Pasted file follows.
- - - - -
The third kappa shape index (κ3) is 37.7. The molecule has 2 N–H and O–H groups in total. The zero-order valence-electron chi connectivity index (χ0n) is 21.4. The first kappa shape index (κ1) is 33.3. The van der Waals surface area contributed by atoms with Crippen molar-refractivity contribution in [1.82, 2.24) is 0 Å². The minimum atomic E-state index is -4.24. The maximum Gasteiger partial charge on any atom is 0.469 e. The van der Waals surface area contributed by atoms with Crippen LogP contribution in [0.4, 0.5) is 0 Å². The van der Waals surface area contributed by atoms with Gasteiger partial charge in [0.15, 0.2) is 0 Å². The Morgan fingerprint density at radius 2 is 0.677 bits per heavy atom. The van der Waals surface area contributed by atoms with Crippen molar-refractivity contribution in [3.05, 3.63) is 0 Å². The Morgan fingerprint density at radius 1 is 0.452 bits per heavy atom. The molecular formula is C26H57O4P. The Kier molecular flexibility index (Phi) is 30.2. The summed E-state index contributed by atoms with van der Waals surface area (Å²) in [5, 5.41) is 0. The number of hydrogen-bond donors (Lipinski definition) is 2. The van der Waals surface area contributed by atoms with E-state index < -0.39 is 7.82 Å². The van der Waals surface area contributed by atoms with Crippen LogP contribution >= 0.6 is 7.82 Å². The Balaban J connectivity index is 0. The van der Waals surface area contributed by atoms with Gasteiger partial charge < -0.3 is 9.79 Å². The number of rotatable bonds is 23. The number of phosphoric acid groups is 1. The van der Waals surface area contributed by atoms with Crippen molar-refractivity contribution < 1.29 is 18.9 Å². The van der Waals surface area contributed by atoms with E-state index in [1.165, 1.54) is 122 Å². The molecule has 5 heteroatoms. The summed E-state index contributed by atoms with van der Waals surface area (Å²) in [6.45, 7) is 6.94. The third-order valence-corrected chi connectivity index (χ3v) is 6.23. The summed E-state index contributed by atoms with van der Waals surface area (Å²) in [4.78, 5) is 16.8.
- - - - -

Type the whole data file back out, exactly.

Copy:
The third kappa shape index (κ3) is 37.7. The molecule has 2 N–H and O–H groups in total. The zero-order valence-electron chi connectivity index (χ0n) is 21.4. The first kappa shape index (κ1) is 33.3. The van der Waals surface area contributed by atoms with Crippen molar-refractivity contribution in [1.82, 2.24) is 0 Å². The minimum atomic E-state index is -4.24. The maximum Gasteiger partial charge on any atom is 0.469 e. The van der Waals surface area contributed by atoms with Crippen LogP contribution in [0.4, 0.5) is 0 Å². The van der Waals surface area contributed by atoms with Gasteiger partial charge in [0.15, 0.2) is 0 Å². The Morgan fingerprint density at radius 2 is 0.677 bits per heavy atom. The van der Waals surface area contributed by atoms with Crippen molar-refractivity contribution in [3.05, 3.63) is 0 Å². The Morgan fingerprint density at radius 1 is 0.452 bits per heavy atom. The molecular formula is C26H57O4P. The Kier molecular flexibility index (Phi) is 30.2. The summed E-state index contributed by atoms with van der Waals surface area (Å²) in [5, 5.41) is 0. The number of hydrogen-bond donors (Lipinski definition) is 2. The van der Waals surface area contributed by atoms with E-state index < -0.39 is 7.82 Å². The van der Waals surface area contributed by atoms with Crippen LogP contribution >= 0.6 is 7.82 Å². The Balaban J connectivity index is 0. The van der Waals surface area contributed by atoms with Gasteiger partial charge < -0.3 is 9.79 Å². The number of rotatable bonds is 23. The number of phosphoric acid groups is 1. The van der Waals surface area contributed by atoms with Crippen molar-refractivity contribution < 1.29 is 18.9 Å². The van der Waals surface area contributed by atoms with E-state index in [1.165, 1.54) is 122 Å². The molecule has 5 heteroatoms. The summed E-state index contributed by atoms with van der Waals surface area (Å²) in [6.45, 7) is 6.94. The third-order valence-corrected chi connectivity index (χ3v) is 6.23. The summed E-state index contributed by atoms with van der Waals surface area (Å²) in [4.78, 5) is 16.8.